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FAQS: Key Employment-Related Questions For Reopening Medical Offices


As medical offices, clinics, and surgical centers re-open, employers will not only face questions about clinical protocols and recommended steps for disinfecting and safeguarding the workplace from COVID-19, but must also respond to questions from employees about your expectations and their related fears and concerns. Members of our Healthcare Practice Group have assembled the most common questions medical offices are asking and provided best practices and key recommendations below. Keep in mind that the following guidance is general and may not apply to your factual situation.

Please note that circumstances and rules related to the COVID-19 crisis are continually evolving. When making decisions, practices should confer with counsel to ensure that they are aware of the most current guidance.

1. Can one of our employees refuse to return to work?

2. Can a practice employee refuse to return to work if they are above 65 years old and feel unsafe?

3. If an employee who is under 65 states that they have an underlying condition such as congestive heart failure, asthma or another condition that makes them particularly vulnerable to COVID-19, but their duties cannot be performed remotely, what should the practice do?

4. What actions can our practice take if an employee is exhibiting flu-like or COVID-19-like symptoms but refuses to leave the workplace?

5. Can practices require an employee to notify management if they have been exposed, have symptoms, and/or have tested positive for the COVID-19 coronavirus?

6. Has the CDC relaxed essential worker return-to-work standards after confirmed or suspected COVID-19 exposure?

Yes. To ensure continuity of operations, the CDC has advised that certain critical infrastructure workers may be permitted to continue to work following potential COVID-19 exposure, provided they remain asymptomatic and additional precautions are implemented.

If an employee becomes sick, they must be sent home immediately, surfaces in their workspace must be cleaned and disinfected, and information on persons with whom the employee had contact during the previous 48 hours must be compiled for follow up.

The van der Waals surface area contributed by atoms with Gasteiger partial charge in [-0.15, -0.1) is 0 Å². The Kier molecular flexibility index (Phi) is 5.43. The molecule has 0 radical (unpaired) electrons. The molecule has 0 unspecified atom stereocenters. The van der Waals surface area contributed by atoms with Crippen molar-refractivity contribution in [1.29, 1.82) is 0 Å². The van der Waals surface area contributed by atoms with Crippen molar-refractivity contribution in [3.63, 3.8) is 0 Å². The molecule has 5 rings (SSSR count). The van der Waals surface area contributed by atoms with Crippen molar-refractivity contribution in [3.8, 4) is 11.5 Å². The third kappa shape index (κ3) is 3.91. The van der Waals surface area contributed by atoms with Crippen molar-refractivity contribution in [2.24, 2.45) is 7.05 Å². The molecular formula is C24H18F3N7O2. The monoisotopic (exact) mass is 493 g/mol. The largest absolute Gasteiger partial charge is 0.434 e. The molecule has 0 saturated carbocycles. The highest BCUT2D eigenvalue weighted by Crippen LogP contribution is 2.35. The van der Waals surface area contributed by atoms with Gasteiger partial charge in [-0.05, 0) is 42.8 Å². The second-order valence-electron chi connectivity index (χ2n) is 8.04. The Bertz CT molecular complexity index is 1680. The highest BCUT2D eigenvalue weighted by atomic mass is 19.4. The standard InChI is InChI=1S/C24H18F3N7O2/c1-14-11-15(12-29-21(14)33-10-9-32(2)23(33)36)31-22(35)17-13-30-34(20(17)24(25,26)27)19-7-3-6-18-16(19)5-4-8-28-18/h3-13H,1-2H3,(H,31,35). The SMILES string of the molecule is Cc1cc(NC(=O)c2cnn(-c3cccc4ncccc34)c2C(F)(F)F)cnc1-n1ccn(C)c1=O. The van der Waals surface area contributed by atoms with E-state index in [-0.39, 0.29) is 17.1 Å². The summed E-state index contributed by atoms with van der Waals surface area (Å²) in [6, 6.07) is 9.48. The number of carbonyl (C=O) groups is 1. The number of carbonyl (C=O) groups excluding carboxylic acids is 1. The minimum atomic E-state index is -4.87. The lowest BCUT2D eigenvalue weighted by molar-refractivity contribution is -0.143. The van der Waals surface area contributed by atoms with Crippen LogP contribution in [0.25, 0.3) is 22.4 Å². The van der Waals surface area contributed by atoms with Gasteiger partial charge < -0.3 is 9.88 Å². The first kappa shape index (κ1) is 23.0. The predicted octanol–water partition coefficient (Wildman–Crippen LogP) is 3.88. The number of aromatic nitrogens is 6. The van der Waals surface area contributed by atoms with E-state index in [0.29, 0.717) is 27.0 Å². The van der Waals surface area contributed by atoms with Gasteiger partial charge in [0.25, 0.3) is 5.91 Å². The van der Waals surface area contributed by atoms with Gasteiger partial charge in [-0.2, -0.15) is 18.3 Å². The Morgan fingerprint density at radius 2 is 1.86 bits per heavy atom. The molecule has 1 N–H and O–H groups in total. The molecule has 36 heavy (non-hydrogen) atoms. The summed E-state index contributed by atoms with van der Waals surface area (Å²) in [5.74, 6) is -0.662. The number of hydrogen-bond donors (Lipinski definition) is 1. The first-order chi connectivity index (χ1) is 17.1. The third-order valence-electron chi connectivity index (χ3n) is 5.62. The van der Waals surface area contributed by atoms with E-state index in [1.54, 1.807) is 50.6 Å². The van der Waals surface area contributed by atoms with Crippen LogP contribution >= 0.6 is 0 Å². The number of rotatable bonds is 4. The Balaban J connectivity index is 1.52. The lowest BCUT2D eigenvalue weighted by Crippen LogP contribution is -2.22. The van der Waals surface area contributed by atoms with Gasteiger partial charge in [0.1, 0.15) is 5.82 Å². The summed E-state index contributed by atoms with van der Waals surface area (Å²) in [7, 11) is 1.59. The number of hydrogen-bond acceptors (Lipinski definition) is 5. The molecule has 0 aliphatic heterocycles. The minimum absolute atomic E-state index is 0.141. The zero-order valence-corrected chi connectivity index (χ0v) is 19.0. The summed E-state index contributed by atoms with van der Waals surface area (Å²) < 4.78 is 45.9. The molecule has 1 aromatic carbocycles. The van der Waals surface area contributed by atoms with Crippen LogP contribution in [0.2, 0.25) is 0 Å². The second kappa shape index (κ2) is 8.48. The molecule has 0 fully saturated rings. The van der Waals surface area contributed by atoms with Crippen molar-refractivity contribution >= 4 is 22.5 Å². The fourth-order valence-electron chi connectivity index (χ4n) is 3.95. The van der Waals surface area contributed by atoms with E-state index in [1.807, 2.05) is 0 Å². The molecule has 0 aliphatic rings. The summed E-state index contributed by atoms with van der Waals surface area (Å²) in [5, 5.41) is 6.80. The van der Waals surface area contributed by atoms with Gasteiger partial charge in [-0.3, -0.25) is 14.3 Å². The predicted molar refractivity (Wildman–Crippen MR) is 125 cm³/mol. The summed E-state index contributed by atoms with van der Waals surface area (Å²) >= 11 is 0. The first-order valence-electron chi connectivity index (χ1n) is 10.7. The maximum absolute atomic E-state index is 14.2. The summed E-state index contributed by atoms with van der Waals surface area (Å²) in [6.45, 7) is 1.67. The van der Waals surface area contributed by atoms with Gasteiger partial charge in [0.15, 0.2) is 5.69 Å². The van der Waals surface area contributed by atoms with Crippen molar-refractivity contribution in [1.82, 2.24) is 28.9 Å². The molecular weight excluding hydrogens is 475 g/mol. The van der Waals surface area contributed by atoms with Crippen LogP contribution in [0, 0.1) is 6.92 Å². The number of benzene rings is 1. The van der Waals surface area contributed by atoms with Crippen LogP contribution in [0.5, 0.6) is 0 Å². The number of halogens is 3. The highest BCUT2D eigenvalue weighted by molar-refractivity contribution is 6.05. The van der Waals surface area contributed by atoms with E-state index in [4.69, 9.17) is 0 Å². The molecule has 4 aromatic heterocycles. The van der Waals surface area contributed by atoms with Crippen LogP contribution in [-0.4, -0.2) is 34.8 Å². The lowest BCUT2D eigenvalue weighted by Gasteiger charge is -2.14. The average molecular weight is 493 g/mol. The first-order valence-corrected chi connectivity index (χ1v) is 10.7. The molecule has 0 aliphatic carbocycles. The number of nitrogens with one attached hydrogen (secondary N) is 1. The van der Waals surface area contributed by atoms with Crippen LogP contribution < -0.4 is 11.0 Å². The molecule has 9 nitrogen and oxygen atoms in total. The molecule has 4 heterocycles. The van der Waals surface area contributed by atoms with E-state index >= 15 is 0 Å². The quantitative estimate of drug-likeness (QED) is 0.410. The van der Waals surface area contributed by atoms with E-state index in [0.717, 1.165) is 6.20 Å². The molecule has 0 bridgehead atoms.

7. The CDC has issued more particularized return to work criteria for healthcare workers with confirmed or suspected COVID-19. What is that guidance?

Taking local circumstances into account, either a test-based or symptom-based strategy may be used to determine when a practice’s employees may return to the workplace. Specifically, for symptomatic employees:

8. For employees of healthcare providers with laboratory-confirmed COVID-19 test but who have not had any symptoms, employers can deploy either strategy depending on local circumstances:

Upon return to work, healthcare workers should wear a facemask while in the facility until all symptoms are completely resolved or at baseline. A facemask instead of a cloth face covering should be used by these providers for source control during this time period while in the facility. After this time period, these individuals should revert to the facility policy regarding universal source control regarding during the pandemic. A facemask for source control does not replace the need to wear an N95 or higher-level respirator (or other recommended PPE) when indicated, including when caring for patients with suspected or confirmed COVID-19. Of note, N95 or other respirators with an exhaust valve might not provide source control. Healthcare workers should also self-monitor for symptoms and seek re-evaluation from a healthcare provider if respiratory symptoms recur or worsen.

9. Can a practice take an employee’s temperature at work to determine whether they might be infected?

Yes, preferably before the employee enters the facility. In fact, some state and local authorities have mandated daily temperature checks of employees.